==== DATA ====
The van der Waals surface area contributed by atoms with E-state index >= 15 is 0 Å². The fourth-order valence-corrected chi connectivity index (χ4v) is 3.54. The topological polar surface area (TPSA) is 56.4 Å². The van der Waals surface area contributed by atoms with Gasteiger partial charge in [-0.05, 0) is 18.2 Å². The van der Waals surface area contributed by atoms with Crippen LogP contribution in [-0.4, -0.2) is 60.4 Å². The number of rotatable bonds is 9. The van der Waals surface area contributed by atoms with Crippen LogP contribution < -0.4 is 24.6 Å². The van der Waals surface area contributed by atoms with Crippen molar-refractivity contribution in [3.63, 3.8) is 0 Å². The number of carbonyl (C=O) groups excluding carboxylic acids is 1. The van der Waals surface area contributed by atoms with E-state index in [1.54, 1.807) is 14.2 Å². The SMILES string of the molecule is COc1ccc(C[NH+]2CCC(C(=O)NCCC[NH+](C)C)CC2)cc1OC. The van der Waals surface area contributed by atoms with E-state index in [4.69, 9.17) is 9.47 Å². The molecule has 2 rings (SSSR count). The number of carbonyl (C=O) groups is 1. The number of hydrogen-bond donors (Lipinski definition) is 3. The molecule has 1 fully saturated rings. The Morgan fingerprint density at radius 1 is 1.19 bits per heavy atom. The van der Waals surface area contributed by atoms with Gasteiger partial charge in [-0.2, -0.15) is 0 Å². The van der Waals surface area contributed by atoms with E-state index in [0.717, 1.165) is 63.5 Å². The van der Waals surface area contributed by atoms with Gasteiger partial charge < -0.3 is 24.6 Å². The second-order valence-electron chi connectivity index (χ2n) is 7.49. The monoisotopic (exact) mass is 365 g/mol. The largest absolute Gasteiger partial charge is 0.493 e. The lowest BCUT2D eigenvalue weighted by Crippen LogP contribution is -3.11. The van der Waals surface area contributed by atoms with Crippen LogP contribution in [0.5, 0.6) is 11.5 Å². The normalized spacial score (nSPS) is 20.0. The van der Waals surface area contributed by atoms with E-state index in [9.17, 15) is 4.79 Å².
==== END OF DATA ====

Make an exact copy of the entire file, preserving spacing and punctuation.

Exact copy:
The van der Waals surface area contributed by atoms with E-state index >= 15 is 0 Å². The fourth-order valence-corrected chi connectivity index (χ4v) is 3.54. The topological polar surface area (TPSA) is 56.4 Å². The van der Waals surface area contributed by atoms with Gasteiger partial charge in [-0.05, 0) is 18.2 Å². The van der Waals surface area contributed by atoms with Crippen LogP contribution in [-0.4, -0.2) is 60.4 Å². The number of rotatable bonds is 9. The van der Waals surface area contributed by atoms with Crippen LogP contribution < -0.4 is 24.6 Å². The van der Waals surface area contributed by atoms with Crippen molar-refractivity contribution in [3.63, 3.8) is 0 Å². The number of carbonyl (C=O) groups excluding carboxylic acids is 1. The van der Waals surface area contributed by atoms with E-state index in [1.54, 1.807) is 14.2 Å². The SMILES string of the molecule is COc1ccc(C[NH+]2CCC(C(=O)NCCC[NH+](C)C)CC2)cc1OC. The van der Waals surface area contributed by atoms with E-state index in [4.69, 9.17) is 9.47 Å². The molecule has 2 rings (SSSR count). The number of carbonyl (C=O) groups is 1. The number of hydrogen-bond donors (Lipinski definition) is 3. The molecule has 1 fully saturated rings. The Morgan fingerprint density at radius 1 is 1.19 bits per heavy atom. The van der Waals surface area contributed by atoms with Gasteiger partial charge in [-0.2, -0.15) is 0 Å². The van der Waals surface area contributed by atoms with E-state index in [0.717, 1.165) is 63.5 Å². The van der Waals surface area contributed by atoms with Gasteiger partial charge < -0.3 is 24.6 Å². The second-order valence-electron chi connectivity index (χ2n) is 7.49. The monoisotopic (exact) mass is 365 g/mol. The largest absolute Gasteiger partial charge is 0.493 e. The lowest BCUT2D eigenvalue weighted by Crippen LogP contribution is -3.11. The van der Waals surface area contributed by atoms with Crippen LogP contribution in [0.5, 0.6) is 11.5 Å². The normalized spacial score (nSPS) is 20.0. The van der Waals surface area contributed by atoms with E-state index in [9.17, 15) is 4.79 Å².